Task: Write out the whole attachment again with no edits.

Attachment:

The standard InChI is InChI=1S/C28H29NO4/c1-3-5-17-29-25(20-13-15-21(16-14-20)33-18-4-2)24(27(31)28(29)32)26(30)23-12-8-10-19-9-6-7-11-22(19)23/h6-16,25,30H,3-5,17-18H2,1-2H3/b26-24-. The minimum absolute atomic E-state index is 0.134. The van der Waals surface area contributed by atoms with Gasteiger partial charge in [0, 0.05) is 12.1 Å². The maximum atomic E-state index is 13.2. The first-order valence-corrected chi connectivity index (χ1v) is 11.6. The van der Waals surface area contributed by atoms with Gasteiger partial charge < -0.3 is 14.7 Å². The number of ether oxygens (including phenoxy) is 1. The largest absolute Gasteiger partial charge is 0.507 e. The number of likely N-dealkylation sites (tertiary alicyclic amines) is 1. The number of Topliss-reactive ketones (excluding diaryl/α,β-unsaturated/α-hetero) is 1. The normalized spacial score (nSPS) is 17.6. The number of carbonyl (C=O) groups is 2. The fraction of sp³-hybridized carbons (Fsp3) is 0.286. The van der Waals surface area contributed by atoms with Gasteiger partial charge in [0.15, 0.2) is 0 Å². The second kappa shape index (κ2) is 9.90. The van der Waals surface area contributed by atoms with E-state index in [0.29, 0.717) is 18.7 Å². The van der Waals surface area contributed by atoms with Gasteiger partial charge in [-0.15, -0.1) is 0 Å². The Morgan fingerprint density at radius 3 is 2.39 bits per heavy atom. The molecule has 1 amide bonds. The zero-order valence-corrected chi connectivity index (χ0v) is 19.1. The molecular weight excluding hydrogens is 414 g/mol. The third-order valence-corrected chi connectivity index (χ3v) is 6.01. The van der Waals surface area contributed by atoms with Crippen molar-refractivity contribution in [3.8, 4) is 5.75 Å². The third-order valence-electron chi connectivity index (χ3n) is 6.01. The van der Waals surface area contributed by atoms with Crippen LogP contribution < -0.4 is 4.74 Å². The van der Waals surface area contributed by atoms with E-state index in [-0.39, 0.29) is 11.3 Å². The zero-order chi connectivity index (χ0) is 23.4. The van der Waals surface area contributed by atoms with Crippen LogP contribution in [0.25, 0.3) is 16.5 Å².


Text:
The standard InChI is InChI=1S/C28H29NO4/c1-3-5-17-29-25(20-13-15-21(16-14-20)33-18-4-2)24(27(31)28(29)32)26(30)23-12-8-10-19-9-6-7-11-22(19)23/h6-16,25,30H,3-5,17-18H2,1-2H3/b26-24-. The minimum absolute atomic E-state index is 0.134. The van der Waals surface area contributed by atoms with Gasteiger partial charge in [0, 0.05) is 12.1 Å². The maximum atomic E-state index is 13.2. The first-order valence-corrected chi connectivity index (χ1v) is 11.6. The van der Waals surface area contributed by atoms with Gasteiger partial charge < -0.3 is 14.7 Å². The number of ether oxygens (including phenoxy) is 1. The largest absolute Gasteiger partial charge is 0.507 e. The number of likely N-dealkylation sites (tertiary alicyclic amines) is 1. The number of Topliss-reactive ketones (excluding diaryl/α,β-unsaturated/α-hetero) is 1. The normalized spacial score (nSPS) is 17.6. The number of carbonyl (C=O) groups is 2. The fraction of sp³-hybridized carbons (Fsp3) is 0.286. The van der Waals surface area contributed by atoms with Gasteiger partial charge in [0.15, 0.2) is 0 Å². The second kappa shape index (κ2) is 9.90. The van der Waals surface area contributed by atoms with E-state index in [0.29, 0.717) is 18.7 Å². The van der Waals surface area contributed by atoms with Gasteiger partial charge in [-0.15, -0.1) is 0 Å². The Morgan fingerprint density at radius 3 is 2.39 bits per heavy atom. The molecule has 1 amide bonds. The zero-order valence-corrected chi connectivity index (χ0v) is 19.1. The molecular weight excluding hydrogens is 414 g/mol. The third-order valence-corrected chi connectivity index (χ3v) is 6.01. The van der Waals surface area contributed by atoms with Crippen molar-refractivity contribution in [3.8, 4) is 5.75 Å². The third-order valence-electron chi connectivity index (χ3n) is 6.01. The van der Waals surface area contributed by atoms with Crippen LogP contribution < -0.4 is 4.74 Å². The van der Waals surface area contributed by atoms with E-state index in [-0.39, 0.29) is 11.3 Å². The zero-order chi connectivity index (χ0) is 23.4. The van der Waals surface area contributed by atoms with Crippen LogP contribution in [0.25, 0.3) is 16.5 Å².